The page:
• Anil Singh Gurm v J S Yeh & Co and another
    • Singapore
    • Court of Appeal (Singapore)
    • 7 February 2020
    ...for bona fide reasons. Additionally, the appellant relied on this court’s decision in Sonica Industries Ltd v Fu Yu Manufacturing Ltd [1999] 3 SLR(R) 119 (“Sonica Industries”) to submit that this court should adopt a low threshold in deciding whether leave should be granted. The appellant s......
  • Anil Singh Gurm v J S Yeh & Co and another
    • Singapore
    • High Court (Singapore)
    • 5 October 2018 civil proceedings should give their evidence orally and in person in open court: Sonica Industries Ltd v Fu Yu Manufacturing Ltd [1999] 3 SLR(R) 119 at [8]; Kim Gwang Seok v Public Prosecutor [2012] 4 SLR 821 at [29]. Evidence being given by video link is therefore the exception rather t......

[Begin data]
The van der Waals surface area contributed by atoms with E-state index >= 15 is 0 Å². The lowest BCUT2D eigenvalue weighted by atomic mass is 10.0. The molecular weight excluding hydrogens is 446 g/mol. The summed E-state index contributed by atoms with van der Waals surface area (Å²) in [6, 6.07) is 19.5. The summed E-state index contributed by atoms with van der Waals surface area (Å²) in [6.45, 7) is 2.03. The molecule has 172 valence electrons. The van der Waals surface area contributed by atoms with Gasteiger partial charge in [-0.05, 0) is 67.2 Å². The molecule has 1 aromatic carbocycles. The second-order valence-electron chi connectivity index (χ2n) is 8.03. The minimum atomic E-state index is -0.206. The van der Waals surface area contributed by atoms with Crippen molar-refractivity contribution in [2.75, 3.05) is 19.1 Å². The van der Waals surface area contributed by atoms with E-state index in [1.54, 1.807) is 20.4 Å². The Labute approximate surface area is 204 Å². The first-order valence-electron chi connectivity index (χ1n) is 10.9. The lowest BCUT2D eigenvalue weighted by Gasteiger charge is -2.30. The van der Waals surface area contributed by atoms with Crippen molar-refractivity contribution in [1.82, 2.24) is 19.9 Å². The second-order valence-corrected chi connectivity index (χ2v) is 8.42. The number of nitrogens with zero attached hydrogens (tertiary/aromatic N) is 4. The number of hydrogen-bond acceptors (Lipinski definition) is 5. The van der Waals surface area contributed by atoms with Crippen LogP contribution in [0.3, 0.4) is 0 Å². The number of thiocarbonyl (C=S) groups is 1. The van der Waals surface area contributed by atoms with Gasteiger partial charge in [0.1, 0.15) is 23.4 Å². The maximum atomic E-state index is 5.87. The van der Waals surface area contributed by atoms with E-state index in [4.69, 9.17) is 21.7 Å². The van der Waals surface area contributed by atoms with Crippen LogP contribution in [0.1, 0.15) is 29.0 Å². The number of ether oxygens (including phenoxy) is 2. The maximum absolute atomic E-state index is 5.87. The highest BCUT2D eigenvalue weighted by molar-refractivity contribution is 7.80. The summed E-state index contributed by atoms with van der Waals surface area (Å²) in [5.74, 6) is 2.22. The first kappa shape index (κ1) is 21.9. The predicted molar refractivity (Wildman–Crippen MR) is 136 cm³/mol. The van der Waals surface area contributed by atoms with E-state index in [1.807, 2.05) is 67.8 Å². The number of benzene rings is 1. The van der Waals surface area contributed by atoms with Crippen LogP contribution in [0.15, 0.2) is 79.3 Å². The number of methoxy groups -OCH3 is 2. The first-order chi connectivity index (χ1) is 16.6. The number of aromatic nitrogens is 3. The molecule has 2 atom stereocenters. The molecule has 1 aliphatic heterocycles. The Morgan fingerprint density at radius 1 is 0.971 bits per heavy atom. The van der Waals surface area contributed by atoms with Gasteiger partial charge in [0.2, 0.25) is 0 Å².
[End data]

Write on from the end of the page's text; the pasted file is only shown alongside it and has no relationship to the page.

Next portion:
• Hi-Tech Rubbers v Dai Ichi Intertrade Pte Ltd
    • Singapore
    • District Court (Singapore)
    • 7 May 2018
    ...have been taken by the applicant to secure the presence of the witness in Singapore (Sonica Industries Lt v. Fu Yu Manufacturing Ltd [1999] SGCA 63 (“Sonica Industries”); Bachmeer Capital Limited v. Ong Chih Ching and Ors [2018] SGHC(I) 1 (“Bachmeer Capital”)). Mr. Nair’s explanation as to ......